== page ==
Emir Gamsızoğlu has one of the most extraordinary life stories among classical musicians. He started to play the piano at the age of 20 and he was a professional basketball player in the Turkish Basketball League before 20.
He was injured in a game and one day, while he was waiting to heal at home, just by hearing once from his mother (ballet teacher), he succeeded to play Chopin’s Op.64 C# Minor Waltz after a few hours of practice. Having no interest in piano until the age of 20, didn’t stop his decision to change his career to become a pianist. He was the shortest player in all the basketball teams he played and he is probably the latest to start playing the piano among professional musicians.
After a year of private lessons, he became the oldest student, accepted to the piano department of Istanbul University State Conservatory in 1995. The Lions Club gave him “The Young Musician Of The Year” award in 1999. After completing the conservatoire, he went to Paris to study with Seba Baştuğ Şen and Turkish State Artist Hüseyin Sermet.
Gamsızoğlu played solo and chamber music in France, Germany, Italy, Roumania, Turkey and United States. In 2008 he became the first Turkish pianist to perform J.S.Bach’s Goldberg Variations in Turkey. Beyond his solo career, he’s often invited to play chamber music by well known artists such as Chen Halevi, Natalie Clein, Marina Chiche and Belcea Quartet. He founded Istanbul Trio in 2002 and New Yorker Trio in 2013. In 2007, Gamsızoğlu, premiered his piece “Rhapsody on Istanbul Tunes” with Halevi, Chiche and Clein in Cemal Reşit Rey Concert Hall, Istanbul.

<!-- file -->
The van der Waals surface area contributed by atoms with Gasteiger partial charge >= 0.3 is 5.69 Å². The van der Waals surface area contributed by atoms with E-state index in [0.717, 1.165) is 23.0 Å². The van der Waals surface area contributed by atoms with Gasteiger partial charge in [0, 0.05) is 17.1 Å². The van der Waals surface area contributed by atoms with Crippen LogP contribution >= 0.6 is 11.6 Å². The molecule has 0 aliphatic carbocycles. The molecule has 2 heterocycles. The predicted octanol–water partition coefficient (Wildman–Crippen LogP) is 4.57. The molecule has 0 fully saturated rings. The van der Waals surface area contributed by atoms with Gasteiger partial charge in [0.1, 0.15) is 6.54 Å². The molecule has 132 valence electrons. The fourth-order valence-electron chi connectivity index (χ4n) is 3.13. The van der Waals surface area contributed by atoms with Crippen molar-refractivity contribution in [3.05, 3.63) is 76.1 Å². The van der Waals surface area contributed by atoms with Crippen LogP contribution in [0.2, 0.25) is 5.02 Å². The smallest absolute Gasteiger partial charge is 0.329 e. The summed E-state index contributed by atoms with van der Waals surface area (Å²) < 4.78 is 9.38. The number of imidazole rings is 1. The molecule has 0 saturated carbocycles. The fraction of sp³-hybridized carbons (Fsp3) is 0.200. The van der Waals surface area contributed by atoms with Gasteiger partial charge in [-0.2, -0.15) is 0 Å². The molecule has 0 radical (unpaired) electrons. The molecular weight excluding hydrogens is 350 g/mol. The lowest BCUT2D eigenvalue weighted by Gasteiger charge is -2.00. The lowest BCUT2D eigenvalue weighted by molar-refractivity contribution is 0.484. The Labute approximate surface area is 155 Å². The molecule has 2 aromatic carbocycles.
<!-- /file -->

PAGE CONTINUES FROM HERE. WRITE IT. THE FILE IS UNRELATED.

Apart from his engagements as a pianist, Gamsızoğlu also prepared and broadcasted the radio show named “Notada Yazmayanlar (Unwritten on the Scores)” with actor Memet Ali Alabora, between 2001-2008, penned articles for Andante music magazine in Turkey and had a kids show that was sold-out for 5 years. He also created interdisciplinary projects such as Goldberg Journey (2008); Chopin’s 200th Birthday Party (2010) with Alabora.
After their meeting in The City College of New York, Pulitzer Prize wining composer David Del Tredici encouraged Gamsızoğlu to compose more and in 2013 he released his first album Alla Turca Around the World (Alla Turca ile Devr-i Alem) that consists his own works.
Gamsız and his wife and partner Ege Maltepe who is an actress, theater director and a playwright lived in New York City for 11 years and there they started an organization called Classical for All. Their partnership created several interdisciplinary projects Variations After Joe (2009); Two Faces of Schumann (2009); Drama in Beethoven (2010), Genius by Chopin (2012), Talking to Schubert (2014) are among those Classical for All projects. Together they organized Classical Sundays and Schubertiades in West Village’s legendary music cafe Caffe Vivaldi, between 2010 – 17. After meeting director Woody Allen in Caffe Vivaldi, the duo started filmmaking. Currently they have three films in production; Greatest Classic, Chekhov in New York and Transformism, written by Maltepe and Gamsız, directed by Gamsız himself. Scenes from Scores is a classical music film project written and directed by Gamsız. Their films question the status quo, common human behavior and our responsibility and power in transforming the culture.
After his concerts in Caffe Vivaldi, Gamsız was known as the Chatty Pianist. His concept concerts under this title continues to attract audiences of all ages and backgrounds. He performed How to Bluff About Classical Music with Chatty Pianist, A refugee in Paris: Chopin by Chatty Pianist and Occident Express with Chatty Pianist in Lincoln Center’s Bruno Walter Auditorium in New York. Music and The Boundaries with Chatty Pianist in Antalya Piano Festival, Istanbul – Paris – New York by Chatty Pianist in Beylikdüzü Classical Music Festival in Istanbul. After his Caffe Vivaldi residency Gamsız moved his Chatty Pianist concerts into a salon in Murray Hill Manhattan and performed every Saturday night for two seasons in Manhattan Soiree Concerts.
In summer of 2018 Gamsız and Maltepe returned to their hometown Istanbul and started an cultural institution called Oya Culture (Oya Kültür).